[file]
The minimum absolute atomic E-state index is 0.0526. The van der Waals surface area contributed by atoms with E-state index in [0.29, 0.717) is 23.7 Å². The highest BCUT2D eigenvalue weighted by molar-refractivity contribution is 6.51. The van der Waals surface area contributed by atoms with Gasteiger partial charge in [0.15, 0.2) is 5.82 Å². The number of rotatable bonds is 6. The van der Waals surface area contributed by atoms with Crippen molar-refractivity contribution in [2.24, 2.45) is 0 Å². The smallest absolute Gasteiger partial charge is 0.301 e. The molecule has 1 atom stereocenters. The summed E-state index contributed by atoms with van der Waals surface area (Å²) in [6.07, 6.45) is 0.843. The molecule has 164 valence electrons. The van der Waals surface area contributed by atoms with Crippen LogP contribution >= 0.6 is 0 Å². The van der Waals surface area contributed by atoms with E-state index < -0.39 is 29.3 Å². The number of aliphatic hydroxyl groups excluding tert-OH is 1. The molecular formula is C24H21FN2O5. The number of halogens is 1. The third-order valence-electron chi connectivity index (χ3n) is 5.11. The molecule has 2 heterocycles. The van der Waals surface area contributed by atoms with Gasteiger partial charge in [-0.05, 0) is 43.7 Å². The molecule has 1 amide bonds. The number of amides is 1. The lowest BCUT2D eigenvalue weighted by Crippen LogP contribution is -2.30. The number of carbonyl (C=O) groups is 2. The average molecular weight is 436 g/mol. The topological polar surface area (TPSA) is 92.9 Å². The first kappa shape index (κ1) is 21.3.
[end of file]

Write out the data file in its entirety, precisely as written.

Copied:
The minimum absolute atomic E-state index is 0.0526. The van der Waals surface area contributed by atoms with E-state index in [0.29, 0.717) is 23.7 Å². The highest BCUT2D eigenvalue weighted by molar-refractivity contribution is 6.51. The van der Waals surface area contributed by atoms with Gasteiger partial charge in [0.15, 0.2) is 5.82 Å². The number of rotatable bonds is 6. The van der Waals surface area contributed by atoms with Crippen molar-refractivity contribution in [2.24, 2.45) is 0 Å². The smallest absolute Gasteiger partial charge is 0.301 e. The molecule has 1 atom stereocenters. The summed E-state index contributed by atoms with van der Waals surface area (Å²) in [6.07, 6.45) is 0.843. The molecule has 164 valence electrons. The van der Waals surface area contributed by atoms with Crippen LogP contribution >= 0.6 is 0 Å². The van der Waals surface area contributed by atoms with E-state index < -0.39 is 29.3 Å². The number of aliphatic hydroxyl groups excluding tert-OH is 1. The molecular formula is C24H21FN2O5. The number of halogens is 1. The third-order valence-electron chi connectivity index (χ3n) is 5.11. The molecule has 2 heterocycles. The van der Waals surface area contributed by atoms with Gasteiger partial charge in [-0.05, 0) is 43.7 Å². The molecule has 1 amide bonds. The number of amides is 1. The lowest BCUT2D eigenvalue weighted by Crippen LogP contribution is -2.30. The number of carbonyl (C=O) groups is 2. The average molecular weight is 436 g/mol. The topological polar surface area (TPSA) is 92.9 Å². The first kappa shape index (κ1) is 21.3.